It’s strange what can trigger a memory.
I have heard my friend and adopted faux-daughter Karyn Czar asking the first reporter’s question at the governor’s press conferences. I’m always proud.
I first met Karyn on stage in a play. Recalling that play, and feeling today’s sun, and the end of the baseball lockout, triggered another happy flashback.
Today now looks to be the opening day for this year’s baseball spring training…at last. It was beginning to look like there would be no spring training and perhaps no season at all thanks to the oligarchs of baseball (the owners AND the players). My friend Sidney Shaw loved to go to the Lexington Legends’ games. He would not have been pleased with the waste of a fine sunny day with no baseball.
I first met Sidney in the same play as I met Karyn.
It was the summer of 1994. It was a production of Measure for Measure in the Lexington Shakespeare Festival when it was still in Woodland Park…and still doing Shakespeare.
I remember admiring Sidney’s ease with the language and the wisdom with which he infused the character he played. I remember being delighted the first night in rehearsal when his character cast aside that wisdom for outraged passion. It made the dramatic moment mean something more…more human. Working with Shakespeare’s foreign-to-us cadences and vocabulary can make an actor forget the humanity of the situations being depicted.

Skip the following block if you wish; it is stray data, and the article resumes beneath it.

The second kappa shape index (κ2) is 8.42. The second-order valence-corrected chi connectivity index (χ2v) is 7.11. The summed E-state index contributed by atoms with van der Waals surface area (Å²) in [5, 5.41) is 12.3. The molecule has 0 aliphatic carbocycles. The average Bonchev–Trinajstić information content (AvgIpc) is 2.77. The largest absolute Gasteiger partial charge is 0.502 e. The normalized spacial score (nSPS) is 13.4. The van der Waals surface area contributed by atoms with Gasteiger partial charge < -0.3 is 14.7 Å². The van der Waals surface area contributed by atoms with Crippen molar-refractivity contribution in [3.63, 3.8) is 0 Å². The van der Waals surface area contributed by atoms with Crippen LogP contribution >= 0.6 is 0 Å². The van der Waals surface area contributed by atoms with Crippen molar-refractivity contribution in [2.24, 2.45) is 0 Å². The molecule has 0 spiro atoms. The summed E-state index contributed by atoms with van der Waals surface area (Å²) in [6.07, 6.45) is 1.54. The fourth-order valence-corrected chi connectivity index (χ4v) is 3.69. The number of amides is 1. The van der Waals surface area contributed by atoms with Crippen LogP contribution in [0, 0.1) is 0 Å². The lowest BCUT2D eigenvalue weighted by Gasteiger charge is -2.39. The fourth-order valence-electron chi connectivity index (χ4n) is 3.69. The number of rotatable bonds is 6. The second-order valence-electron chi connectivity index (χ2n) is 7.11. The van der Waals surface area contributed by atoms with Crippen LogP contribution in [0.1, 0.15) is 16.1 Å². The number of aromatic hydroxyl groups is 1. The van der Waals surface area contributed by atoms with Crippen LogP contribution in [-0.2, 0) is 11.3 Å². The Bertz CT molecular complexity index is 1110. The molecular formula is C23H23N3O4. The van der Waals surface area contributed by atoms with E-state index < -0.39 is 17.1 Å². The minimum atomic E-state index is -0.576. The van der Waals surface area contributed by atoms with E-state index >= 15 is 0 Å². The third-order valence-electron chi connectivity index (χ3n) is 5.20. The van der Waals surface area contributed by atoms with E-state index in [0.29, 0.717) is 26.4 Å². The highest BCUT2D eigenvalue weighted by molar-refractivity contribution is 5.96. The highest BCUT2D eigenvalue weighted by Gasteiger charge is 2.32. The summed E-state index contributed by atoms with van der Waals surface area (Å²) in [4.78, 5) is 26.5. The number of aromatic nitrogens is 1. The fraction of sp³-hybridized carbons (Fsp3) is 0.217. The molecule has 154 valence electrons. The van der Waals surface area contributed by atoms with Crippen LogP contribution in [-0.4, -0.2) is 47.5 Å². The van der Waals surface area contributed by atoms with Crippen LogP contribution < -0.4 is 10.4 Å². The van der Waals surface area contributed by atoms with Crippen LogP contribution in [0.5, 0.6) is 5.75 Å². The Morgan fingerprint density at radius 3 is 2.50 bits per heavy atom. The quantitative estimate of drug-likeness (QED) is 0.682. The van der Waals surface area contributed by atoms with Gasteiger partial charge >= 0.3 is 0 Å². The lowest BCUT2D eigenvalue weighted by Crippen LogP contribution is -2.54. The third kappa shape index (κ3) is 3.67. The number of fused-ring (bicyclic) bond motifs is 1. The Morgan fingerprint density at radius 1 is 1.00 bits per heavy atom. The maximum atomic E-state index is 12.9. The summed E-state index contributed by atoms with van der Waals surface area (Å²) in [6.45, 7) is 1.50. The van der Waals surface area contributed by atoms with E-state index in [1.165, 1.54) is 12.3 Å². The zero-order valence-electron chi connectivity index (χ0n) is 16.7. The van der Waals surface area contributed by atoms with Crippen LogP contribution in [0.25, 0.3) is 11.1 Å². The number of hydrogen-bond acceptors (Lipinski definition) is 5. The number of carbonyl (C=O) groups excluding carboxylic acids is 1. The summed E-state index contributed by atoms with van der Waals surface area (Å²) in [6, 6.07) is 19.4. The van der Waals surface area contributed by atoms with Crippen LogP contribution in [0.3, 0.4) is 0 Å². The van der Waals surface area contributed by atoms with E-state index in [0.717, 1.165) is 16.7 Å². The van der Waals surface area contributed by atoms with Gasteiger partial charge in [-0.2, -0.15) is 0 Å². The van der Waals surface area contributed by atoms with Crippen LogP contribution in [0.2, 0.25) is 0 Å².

Sidney didn’t forget.
This was a nice production with a bunch of new (to me) actors, most of whom I’ve had the good fortune to work with multiple times over the ensuing years. This group of actors has gone on to mean much to Lexington’s theatre audiences; Karyn Czar, Jeff Sherr, Donna Ison, Eric Johnson, Laurie Genet Preston, Joe Gatton, Glenn Thompson, Spencer Christiansen, Holly Hazelwood, and others.
Ave Lawyer directed. It was my first time to work with Ave and certainly not my last. I’ve moved furniture and learned lines for her in a number of shows since then. It’s always a real nice clambake.
Thus it was with Sidney. He and I shared the stage in four or five productions. He was always good company and I learned something from him in every show.
However, my favorite theatre experience with Sidney was as an audience member for his performance in Death of a Salesman. I watched my friend Sidney disappear into Willie Loman. The growing desperation and evaporating control of Willie Loman was so alien to the Sidney Shaw I knew. It was a remarkable stretch for an actor and Sidney handled it adroitly and broke my heart.
I miss Sidney.